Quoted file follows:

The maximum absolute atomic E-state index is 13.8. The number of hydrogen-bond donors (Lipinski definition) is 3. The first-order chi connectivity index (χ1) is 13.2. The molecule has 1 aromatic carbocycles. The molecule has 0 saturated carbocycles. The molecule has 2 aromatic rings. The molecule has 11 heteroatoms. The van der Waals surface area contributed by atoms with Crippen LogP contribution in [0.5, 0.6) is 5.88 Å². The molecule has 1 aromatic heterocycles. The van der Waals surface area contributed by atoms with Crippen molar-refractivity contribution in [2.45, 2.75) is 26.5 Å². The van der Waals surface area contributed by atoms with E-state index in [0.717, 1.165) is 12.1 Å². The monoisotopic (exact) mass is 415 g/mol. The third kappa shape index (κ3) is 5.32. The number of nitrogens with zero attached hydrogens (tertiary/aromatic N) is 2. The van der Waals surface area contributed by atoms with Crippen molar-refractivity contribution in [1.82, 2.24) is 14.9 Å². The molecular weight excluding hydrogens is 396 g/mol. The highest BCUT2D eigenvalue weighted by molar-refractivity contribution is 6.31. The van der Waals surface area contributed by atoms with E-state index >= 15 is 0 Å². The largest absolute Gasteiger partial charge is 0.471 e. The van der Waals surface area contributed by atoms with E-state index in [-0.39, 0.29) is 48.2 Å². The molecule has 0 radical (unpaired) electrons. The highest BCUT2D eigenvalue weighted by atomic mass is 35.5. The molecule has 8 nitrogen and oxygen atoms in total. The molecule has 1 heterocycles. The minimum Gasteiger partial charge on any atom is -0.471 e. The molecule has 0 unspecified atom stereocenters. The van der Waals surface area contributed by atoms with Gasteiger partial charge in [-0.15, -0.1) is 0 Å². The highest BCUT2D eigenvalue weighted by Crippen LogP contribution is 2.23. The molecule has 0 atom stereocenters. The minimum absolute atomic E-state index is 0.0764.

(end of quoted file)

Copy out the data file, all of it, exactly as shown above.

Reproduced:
The maximum absolute atomic E-state index is 13.8. The number of hydrogen-bond donors (Lipinski definition) is 3. The first-order chi connectivity index (χ1) is 13.2. The molecule has 1 aromatic carbocycles. The molecule has 0 saturated carbocycles. The molecule has 2 aromatic rings. The molecule has 11 heteroatoms. The van der Waals surface area contributed by atoms with Crippen LogP contribution in [0.5, 0.6) is 5.88 Å². The molecule has 1 aromatic heterocycles. The van der Waals surface area contributed by atoms with Crippen molar-refractivity contribution in [2.45, 2.75) is 26.5 Å². The van der Waals surface area contributed by atoms with E-state index in [0.717, 1.165) is 12.1 Å². The monoisotopic (exact) mass is 415 g/mol. The third kappa shape index (κ3) is 5.32. The number of nitrogens with zero attached hydrogens (tertiary/aromatic N) is 2. The van der Waals surface area contributed by atoms with Crippen molar-refractivity contribution in [1.82, 2.24) is 14.9 Å². The molecular weight excluding hydrogens is 396 g/mol. The highest BCUT2D eigenvalue weighted by molar-refractivity contribution is 6.31. The van der Waals surface area contributed by atoms with E-state index >= 15 is 0 Å². The largest absolute Gasteiger partial charge is 0.471 e. The van der Waals surface area contributed by atoms with E-state index in [-0.39, 0.29) is 48.2 Å². The molecule has 0 radical (unpaired) electrons. The highest BCUT2D eigenvalue weighted by atomic mass is 35.5. The molecule has 8 nitrogen and oxygen atoms in total. The molecule has 1 heterocycles. The minimum Gasteiger partial charge on any atom is -0.471 e. The molecule has 0 unspecified atom stereocenters. The van der Waals surface area contributed by atoms with Gasteiger partial charge in [-0.15, -0.1) is 0 Å². The highest BCUT2D eigenvalue weighted by Crippen LogP contribution is 2.23. The molecule has 0 atom stereocenters. The minimum absolute atomic E-state index is 0.0764.